Food insecurity rates highest for single mother households, lowest for elderly

Food insecurity rates highest for single mother households, lowest for elderly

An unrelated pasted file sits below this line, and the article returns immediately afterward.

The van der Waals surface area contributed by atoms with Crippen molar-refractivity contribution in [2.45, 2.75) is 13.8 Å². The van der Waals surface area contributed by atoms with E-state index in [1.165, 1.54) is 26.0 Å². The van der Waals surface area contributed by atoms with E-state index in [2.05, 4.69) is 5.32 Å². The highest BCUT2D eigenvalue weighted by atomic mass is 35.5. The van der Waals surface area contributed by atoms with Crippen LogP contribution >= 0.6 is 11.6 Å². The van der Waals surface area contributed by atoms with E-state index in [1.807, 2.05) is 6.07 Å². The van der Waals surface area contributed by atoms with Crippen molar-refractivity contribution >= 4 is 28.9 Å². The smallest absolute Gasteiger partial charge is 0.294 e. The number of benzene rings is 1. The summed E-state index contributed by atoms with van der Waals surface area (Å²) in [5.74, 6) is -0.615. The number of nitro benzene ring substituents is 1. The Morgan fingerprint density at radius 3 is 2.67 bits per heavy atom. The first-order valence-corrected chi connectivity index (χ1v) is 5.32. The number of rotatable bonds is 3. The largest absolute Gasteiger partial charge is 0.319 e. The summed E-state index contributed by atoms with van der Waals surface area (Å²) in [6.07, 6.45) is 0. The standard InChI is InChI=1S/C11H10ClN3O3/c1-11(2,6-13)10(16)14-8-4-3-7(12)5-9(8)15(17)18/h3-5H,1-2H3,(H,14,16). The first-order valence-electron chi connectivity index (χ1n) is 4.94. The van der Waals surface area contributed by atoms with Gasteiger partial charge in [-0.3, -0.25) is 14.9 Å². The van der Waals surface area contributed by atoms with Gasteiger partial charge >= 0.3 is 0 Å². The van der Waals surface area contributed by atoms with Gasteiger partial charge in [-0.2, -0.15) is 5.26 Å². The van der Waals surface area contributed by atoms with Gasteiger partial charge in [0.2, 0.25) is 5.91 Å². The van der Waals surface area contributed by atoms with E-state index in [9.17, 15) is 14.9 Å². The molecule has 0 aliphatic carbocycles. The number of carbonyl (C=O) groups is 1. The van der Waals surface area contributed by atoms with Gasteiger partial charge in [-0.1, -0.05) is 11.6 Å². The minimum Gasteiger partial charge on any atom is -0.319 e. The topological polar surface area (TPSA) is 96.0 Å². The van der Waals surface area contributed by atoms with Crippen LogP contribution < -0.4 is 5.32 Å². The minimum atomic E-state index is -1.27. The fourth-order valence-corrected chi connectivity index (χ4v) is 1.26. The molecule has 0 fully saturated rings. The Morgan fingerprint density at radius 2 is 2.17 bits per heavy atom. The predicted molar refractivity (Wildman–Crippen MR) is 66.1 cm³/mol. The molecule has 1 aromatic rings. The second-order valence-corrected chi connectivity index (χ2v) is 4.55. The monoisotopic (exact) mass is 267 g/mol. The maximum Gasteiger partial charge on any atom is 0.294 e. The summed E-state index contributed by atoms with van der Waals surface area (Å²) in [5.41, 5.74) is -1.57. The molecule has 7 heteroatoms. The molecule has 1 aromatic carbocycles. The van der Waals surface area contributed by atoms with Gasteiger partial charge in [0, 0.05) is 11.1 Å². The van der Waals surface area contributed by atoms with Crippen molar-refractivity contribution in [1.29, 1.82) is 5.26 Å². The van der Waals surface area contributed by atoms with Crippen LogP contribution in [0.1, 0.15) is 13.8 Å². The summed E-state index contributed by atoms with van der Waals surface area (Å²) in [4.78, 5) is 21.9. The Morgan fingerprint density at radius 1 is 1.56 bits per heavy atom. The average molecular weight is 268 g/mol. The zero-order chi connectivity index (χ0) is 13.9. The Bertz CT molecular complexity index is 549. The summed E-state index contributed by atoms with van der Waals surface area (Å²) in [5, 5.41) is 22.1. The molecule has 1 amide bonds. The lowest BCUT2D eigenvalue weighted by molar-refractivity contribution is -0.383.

In 2011, 14.9 percent of all U.S. households were food insecure, meaning that they had difficulty at some time during the year providing enough food for all their members due to lack of resources. About 41 percent of households with incomes below the Federal poverty line were food insecure. Rates of food insecurity were substantially higher than the national average for single-parent households, as well as Black and Hispanic households. Food insecurity was more common in large cities and rural areas than in suburban areas and other outlying areas around large cities. Rates of very low food security--a more severe form of food insecurity--were higher for these demographic groups as well. The statistics for this chart are from Household Food Security in the United States in 2011, ERR-141, released on September 5, 2012.


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